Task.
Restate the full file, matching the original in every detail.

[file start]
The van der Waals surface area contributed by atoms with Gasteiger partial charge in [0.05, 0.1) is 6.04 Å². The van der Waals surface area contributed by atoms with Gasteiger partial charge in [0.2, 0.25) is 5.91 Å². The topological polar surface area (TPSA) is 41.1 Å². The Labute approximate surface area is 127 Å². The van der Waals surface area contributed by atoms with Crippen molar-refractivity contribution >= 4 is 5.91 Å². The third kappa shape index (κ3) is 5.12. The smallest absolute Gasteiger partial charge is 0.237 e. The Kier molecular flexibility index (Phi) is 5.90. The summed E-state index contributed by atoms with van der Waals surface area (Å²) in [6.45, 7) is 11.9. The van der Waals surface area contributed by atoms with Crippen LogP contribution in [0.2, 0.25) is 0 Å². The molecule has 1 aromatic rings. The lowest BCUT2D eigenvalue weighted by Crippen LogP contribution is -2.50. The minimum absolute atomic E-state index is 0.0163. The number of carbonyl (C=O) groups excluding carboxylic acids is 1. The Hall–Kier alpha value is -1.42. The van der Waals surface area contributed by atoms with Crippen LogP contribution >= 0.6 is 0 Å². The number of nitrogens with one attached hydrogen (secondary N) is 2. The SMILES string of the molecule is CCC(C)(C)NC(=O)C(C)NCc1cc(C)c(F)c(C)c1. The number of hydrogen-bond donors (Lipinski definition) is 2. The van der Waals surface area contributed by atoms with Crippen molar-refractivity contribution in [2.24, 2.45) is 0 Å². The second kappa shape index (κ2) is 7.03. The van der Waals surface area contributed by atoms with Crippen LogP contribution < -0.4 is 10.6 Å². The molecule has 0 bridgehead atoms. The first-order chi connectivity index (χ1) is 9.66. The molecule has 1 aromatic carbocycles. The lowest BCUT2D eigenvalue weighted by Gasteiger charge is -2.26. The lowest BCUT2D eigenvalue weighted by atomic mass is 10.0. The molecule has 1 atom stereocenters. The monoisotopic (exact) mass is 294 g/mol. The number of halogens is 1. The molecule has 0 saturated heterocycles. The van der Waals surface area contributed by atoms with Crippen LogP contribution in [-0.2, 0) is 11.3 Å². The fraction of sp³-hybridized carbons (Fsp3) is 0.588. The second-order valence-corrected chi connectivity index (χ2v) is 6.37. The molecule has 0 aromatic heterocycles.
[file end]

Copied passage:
The van der Waals surface area contributed by atoms with Gasteiger partial charge in [0.05, 0.1) is 6.04 Å². The van der Waals surface area contributed by atoms with Gasteiger partial charge in [0.2, 0.25) is 5.91 Å². The topological polar surface area (TPSA) is 41.1 Å². The Labute approximate surface area is 127 Å². The van der Waals surface area contributed by atoms with Crippen molar-refractivity contribution >= 4 is 5.91 Å². The third kappa shape index (κ3) is 5.12. The smallest absolute Gasteiger partial charge is 0.237 e. The Kier molecular flexibility index (Phi) is 5.90. The summed E-state index contributed by atoms with van der Waals surface area (Å²) in [6.45, 7) is 11.9. The van der Waals surface area contributed by atoms with Crippen LogP contribution in [0.2, 0.25) is 0 Å². The molecule has 1 aromatic rings. The lowest BCUT2D eigenvalue weighted by Crippen LogP contribution is -2.50. The minimum absolute atomic E-state index is 0.0163. The number of carbonyl (C=O) groups excluding carboxylic acids is 1. The Hall–Kier alpha value is -1.42. The van der Waals surface area contributed by atoms with Crippen LogP contribution >= 0.6 is 0 Å². The number of nitrogens with one attached hydrogen (secondary N) is 2. The SMILES string of the molecule is CCC(C)(C)NC(=O)C(C)NCc1cc(C)c(F)c(C)c1. The number of hydrogen-bond donors (Lipinski definition) is 2. The van der Waals surface area contributed by atoms with Crippen molar-refractivity contribution in [2.24, 2.45) is 0 Å². The second kappa shape index (κ2) is 7.03. The van der Waals surface area contributed by atoms with Crippen LogP contribution < -0.4 is 10.6 Å². The molecule has 0 bridgehead atoms. The first-order chi connectivity index (χ1) is 9.66. The molecule has 1 aromatic carbocycles. The lowest BCUT2D eigenvalue weighted by Gasteiger charge is -2.26. The lowest BCUT2D eigenvalue weighted by atomic mass is 10.0. The molecule has 1 atom stereocenters. The monoisotopic (exact) mass is 294 g/mol. The number of halogens is 1. The molecule has 0 saturated heterocycles. The van der Waals surface area contributed by atoms with Crippen LogP contribution in [-0.2, 0) is 11.3 Å². The fraction of sp³-hybridized carbons (Fsp3) is 0.588. The second-order valence-corrected chi connectivity index (χ2v) is 6.37. The molecule has 0 aromatic heterocycles.